Biaxial Residual Surface Stresses From Grinding and Finish Machining 304 Stainless Steel Determined by a New Dissection Technique

[+] Author and Article Information
P. M. Winter

Building Service and Cleaning Products Division, 3M Company, St. Paul, Minn.

W. J. McDonald

Coated Abrasives and Related Products Division, 3M Company, St. Paul, Minn.

J. Basic Eng 91(1), 15-22 (Mar 01, 1969) (8 pages) doi:10.1115/1.3571020 History: Received June 05, 1968; Online November 03, 2011


A new technique for measuring residual surface stresses in metals is described. This technique, which is based on the dissection method, yields detailed biaxial residual stress distributions. Metal layers are continuously removed from the specimen by electro-polishing, and the pertinent specimen shape changes are continuously monitored by differential transformers and the required circuitry. Calculations are carried out using a digital computer. The technique was used to measure residual stresses induced in 304 stainless steel by coated abrasive grinding, low-density abrasive treatment, shot peening, bonded wheel grinding, lathe finish machining, milling machine finish machining, and shaper finish machining (finish machining here is defined as light cuts).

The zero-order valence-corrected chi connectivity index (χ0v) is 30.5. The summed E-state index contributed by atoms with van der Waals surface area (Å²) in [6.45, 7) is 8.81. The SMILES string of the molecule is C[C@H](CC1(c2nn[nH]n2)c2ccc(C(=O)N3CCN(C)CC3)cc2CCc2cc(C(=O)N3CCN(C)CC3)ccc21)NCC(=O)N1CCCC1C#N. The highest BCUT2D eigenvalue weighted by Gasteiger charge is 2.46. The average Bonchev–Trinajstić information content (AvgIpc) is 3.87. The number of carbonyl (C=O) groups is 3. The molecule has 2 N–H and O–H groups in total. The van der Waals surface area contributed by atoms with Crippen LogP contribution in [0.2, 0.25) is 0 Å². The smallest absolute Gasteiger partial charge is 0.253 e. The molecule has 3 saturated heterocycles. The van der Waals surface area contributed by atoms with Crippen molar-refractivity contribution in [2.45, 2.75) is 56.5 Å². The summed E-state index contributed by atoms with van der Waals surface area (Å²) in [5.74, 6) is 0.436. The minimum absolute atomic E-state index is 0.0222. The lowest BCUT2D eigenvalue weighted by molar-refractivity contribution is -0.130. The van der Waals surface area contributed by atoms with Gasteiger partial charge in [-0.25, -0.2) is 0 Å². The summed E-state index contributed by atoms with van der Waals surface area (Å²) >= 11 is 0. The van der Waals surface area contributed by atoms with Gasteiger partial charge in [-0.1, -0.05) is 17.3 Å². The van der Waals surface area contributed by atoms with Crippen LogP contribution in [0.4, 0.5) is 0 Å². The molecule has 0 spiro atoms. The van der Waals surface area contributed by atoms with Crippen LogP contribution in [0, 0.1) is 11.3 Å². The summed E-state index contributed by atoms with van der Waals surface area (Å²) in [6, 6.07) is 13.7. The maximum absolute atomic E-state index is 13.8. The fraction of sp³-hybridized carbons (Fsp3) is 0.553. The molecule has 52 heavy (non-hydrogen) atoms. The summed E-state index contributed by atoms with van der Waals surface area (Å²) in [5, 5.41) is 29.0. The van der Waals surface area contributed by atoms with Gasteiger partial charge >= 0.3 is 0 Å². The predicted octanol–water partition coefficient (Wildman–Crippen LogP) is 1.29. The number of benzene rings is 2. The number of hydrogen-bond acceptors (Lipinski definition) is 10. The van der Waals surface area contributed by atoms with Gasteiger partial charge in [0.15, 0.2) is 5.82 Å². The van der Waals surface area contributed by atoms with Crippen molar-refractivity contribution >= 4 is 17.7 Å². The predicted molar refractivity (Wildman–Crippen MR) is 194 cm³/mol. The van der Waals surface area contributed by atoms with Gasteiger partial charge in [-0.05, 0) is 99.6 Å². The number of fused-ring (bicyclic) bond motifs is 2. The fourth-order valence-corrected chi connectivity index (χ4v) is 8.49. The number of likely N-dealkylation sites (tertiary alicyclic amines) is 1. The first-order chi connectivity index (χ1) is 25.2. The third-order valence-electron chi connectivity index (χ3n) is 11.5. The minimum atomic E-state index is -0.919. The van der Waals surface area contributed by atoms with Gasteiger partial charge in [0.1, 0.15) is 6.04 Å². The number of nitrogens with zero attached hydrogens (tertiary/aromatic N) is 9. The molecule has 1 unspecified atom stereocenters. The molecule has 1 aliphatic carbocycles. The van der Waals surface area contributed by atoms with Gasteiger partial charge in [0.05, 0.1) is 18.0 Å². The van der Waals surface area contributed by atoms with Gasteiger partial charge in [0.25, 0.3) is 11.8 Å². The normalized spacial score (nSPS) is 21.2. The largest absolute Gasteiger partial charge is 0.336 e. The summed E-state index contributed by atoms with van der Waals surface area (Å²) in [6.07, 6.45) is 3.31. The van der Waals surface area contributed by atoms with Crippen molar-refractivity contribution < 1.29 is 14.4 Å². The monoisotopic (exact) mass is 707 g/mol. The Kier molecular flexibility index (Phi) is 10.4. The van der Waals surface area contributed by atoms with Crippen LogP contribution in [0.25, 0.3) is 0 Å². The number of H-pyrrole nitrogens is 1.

Copyright © 1969 by ASME
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